Scientists on the hunt for extraterrestrial life have discovered “the closest twin to Earth” outside the solar system, NASA announced on 23 July 2015. Working off four years’ worth of data from the Kepler space telescope, researchers from NASA, the Seti Institute and several universities announced the new exoplanet along with 12 possible “habitable” other exoplanets and 500 new candidates in total. The new planet, named Kepler 452b, is “the closest twin to Earth that we’ve found so far in the dataset”, said John Grunsfeld, associate administrator for Nasa’s mission directorate.
The planet is like Earth’s “older, bigger first cousin.” The research suggests 452b has five times the mass of Earth, is about 1.5bn years older, and has a gravity about twice as powerful as our own. About 1,400 light years away, Kepler 452b orbits a star similar to our Sun, and at about the same distances as Earth orbits the Sun, meaning it has a similar length year and exists in the “habitable zone” where liquid water can exist on a planet. They suspect the planet is rocky, likely with active volcanoes, and has a thicker atmosphere with greater cloud cover than the Earth. The new planet receives 10% more energy than the Earth, meaning it could provide a glimpse into a burning, waterless future on Earth. “Kepler 452b could be experiencing now what the Earth will undergo more than a billion years from now,” said Doug Caldwell, a Seti Institute scientist on the Keplar mission. “If Kepler 452b is indeed a rocky planet,” he said, its location “could mean that it is just entering a runaway greenhouse phase of its climate history. Its ageing sun might be heating the surface and evaporating any oceans. The water vapor would be lost from the planet forever.”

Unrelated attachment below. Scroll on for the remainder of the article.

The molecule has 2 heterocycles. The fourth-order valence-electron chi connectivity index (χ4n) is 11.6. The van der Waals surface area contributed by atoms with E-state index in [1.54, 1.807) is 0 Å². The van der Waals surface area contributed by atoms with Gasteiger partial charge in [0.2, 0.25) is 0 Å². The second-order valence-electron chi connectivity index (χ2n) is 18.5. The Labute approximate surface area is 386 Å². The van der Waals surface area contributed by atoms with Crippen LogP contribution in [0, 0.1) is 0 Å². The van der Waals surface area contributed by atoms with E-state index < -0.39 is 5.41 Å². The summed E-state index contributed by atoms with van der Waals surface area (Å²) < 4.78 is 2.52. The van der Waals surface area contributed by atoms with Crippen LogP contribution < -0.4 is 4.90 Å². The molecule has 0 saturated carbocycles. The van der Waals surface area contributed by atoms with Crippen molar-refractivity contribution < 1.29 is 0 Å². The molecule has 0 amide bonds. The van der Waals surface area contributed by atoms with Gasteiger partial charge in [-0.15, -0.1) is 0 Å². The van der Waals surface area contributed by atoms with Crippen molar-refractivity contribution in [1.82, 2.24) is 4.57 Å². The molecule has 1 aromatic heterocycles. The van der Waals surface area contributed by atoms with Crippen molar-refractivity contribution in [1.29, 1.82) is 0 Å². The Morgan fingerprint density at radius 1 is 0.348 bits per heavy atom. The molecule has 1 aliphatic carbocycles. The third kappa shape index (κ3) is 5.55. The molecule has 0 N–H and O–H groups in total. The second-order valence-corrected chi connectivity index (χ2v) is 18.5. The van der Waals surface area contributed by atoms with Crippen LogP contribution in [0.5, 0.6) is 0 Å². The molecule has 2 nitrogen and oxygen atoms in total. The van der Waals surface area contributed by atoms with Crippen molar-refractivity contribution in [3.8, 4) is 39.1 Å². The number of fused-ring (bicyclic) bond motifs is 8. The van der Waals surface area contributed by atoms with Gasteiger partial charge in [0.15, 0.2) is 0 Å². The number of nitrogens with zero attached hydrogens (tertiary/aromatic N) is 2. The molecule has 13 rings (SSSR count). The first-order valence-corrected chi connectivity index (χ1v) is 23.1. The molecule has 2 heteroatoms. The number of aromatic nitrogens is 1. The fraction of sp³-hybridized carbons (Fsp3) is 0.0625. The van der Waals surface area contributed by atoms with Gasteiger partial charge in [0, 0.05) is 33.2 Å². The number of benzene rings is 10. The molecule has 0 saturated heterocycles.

“We’re trying to answer really fundamental questions,” Grunsfeld said. “Where are we going as human beings, and of course the really grand question: are we alone in the universe?” Of the 4,661 exoplanet candidates catalogued by the Kepler mission, 1,028 have been confirmed. Eleven of those are confirmed exoplanets less than twice Earth’s size and in the habitable zone of their stars. The first exoplanet orbiting a distant star was discovered in 1995. The Kepler space telescope identifies possible planets by observing periodic dips in the brightness of stars as planets pass before them, in the same way the moon causes an eclipse on Earth. However, confirmation of their true planetary status requires observations by other instruments, typically looking for slight shifts in the motion of the host suns.
Alan Yuhas for The Guardian
23 July 2015